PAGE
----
On the night before the 2020 Northwestern University duals, the Temple women’s fencing team filtered out of a restaurant in Chicago and onto the street corner. Before the group started a walk back to the hotel, one of sophomore Cassie Navalta’s teammates delivered news that stopped them in their tracks.

The Temple women’s fencing program had earned its highest ranking in team history by securing the No. 5 spot in the national College Fencing 360 rankings, a feat more satisfying than the meal they just shared.

“Everyone was screaming,” Navalta said with a laugh. “We must’ve looked very funny.”

The Temple fencers had consistently appeared in the top 10, peaking at No. 6 in 2017. No. 5 marked an unprecedented achievement for the team. On that street corner in Chicago, Navalta felt as if she became a part of the program’s history.

But before 1972, that program didn’t have a history. In fact, it didn’t exist. The university only offered the sport to women in the form of a club populated by students enrolled in a fencing class. That changed when 21-year-old public health graduate student and fencing teacher Nikki Franke approached women’s athletic director Barbara Lockhart — “Being very naive,” Franke said. “Absolutely naive.” — and asked her why Temple lacked a bona fide women’s fencing team.

Lockhart told her if enough students expressed interest, Franke could start an official team that would compete against other schools.

“Not many schools would have given me that opportunity,” Franke said. “There is no school that would have let a 21-year-old recent college graduate start a Division I program. So you look back and you go, ‘That was crazy.’”

This past season, Franke, the first Black woman to coach an NCAA Division I fencing team, celebrated her 50th anniversary at the helm of the Temple program. The start of her tenure coincided with the passage of Title IX, which protects people from sex-based discrimination in education programs and activities.

Without Franke and without Title IX, the Temple women’s fencing program would not exist as it is known today.

“She is just one of the most outstanding women, this century or any other,” said Pixie Roane, a former Temple fencer and head coach of the Wallingford-Swarthmore Panthers Fencing Club. “People talk about Eleanor Roosevelt. Yes, you’re right. But I’ve got to tell you, Dr. Nikki Franke, to me, she’s one of the greatest women in this century or any other because of what she’s done, not only in the world of athletics, but also in the health education field.”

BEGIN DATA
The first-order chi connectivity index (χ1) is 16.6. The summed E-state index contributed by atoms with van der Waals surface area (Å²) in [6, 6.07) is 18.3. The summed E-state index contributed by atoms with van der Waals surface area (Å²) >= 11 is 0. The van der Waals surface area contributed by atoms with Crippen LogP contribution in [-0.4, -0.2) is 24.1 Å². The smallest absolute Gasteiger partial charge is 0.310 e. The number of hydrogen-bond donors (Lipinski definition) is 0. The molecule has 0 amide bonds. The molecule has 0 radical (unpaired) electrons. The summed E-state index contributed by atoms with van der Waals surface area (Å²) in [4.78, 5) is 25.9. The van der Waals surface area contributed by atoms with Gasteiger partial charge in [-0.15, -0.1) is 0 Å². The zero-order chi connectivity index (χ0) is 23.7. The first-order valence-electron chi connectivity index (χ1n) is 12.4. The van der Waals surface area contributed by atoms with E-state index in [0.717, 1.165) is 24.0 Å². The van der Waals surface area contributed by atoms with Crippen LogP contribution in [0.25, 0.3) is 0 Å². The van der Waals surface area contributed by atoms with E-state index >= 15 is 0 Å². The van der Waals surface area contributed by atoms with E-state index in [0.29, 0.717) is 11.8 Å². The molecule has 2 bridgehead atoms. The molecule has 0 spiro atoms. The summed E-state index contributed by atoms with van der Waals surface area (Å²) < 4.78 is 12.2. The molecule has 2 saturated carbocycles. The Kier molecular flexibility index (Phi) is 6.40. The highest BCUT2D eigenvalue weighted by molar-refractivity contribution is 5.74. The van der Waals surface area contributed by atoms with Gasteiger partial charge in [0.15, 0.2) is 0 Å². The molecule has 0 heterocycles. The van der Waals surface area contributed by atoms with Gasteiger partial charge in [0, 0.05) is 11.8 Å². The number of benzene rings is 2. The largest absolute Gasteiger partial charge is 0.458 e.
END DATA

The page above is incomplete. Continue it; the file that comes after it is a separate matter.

‘She was going to go far’

Growing up in Harlem and attending New York’s Seward Park High School in the 1960s, Franke first learned about fencing during her senior year. She heard that a new teacher had started a fencing club, which piqued her curiosity as a student involved in athletics.

After she attended practice one day after school, Franke was hooked. She loved the chess-like nature of fencing, trying to set up an opponent while anticipating how that foe would react in any given situation.

“Starting out, I was pretty awful,” Franke said. “And I remember the first time I had some friends come and watch and I thought I was all that and a bag of chips. And after it was over, they were like, ‘I’m sorry, did we make you nervous? You really had a bad day.’ I’m like, ‘Oh, OK then.’”

As Franke traveled to tournaments, fellow fencers encouraged her to continue to pursue the sport at Brooklyn College. Denise O’Connor, a 1964 U.S. Olympian renowned in the world of fencing, ran the women’s program.

Before the institution of Title IX, most fencers started competing in college. Franke was the lone exception upon joining O’Connor’s team.

“I knew that she had something and that she was going to go far in fencing,” O’Connor said of Franke. “She was athletic. She was very smart. She had good timing. And she learned skills quickly and she used them. Just what I needed for an athlete because fencing is very difficult and it takes a long time to learn. But she was already on her way.”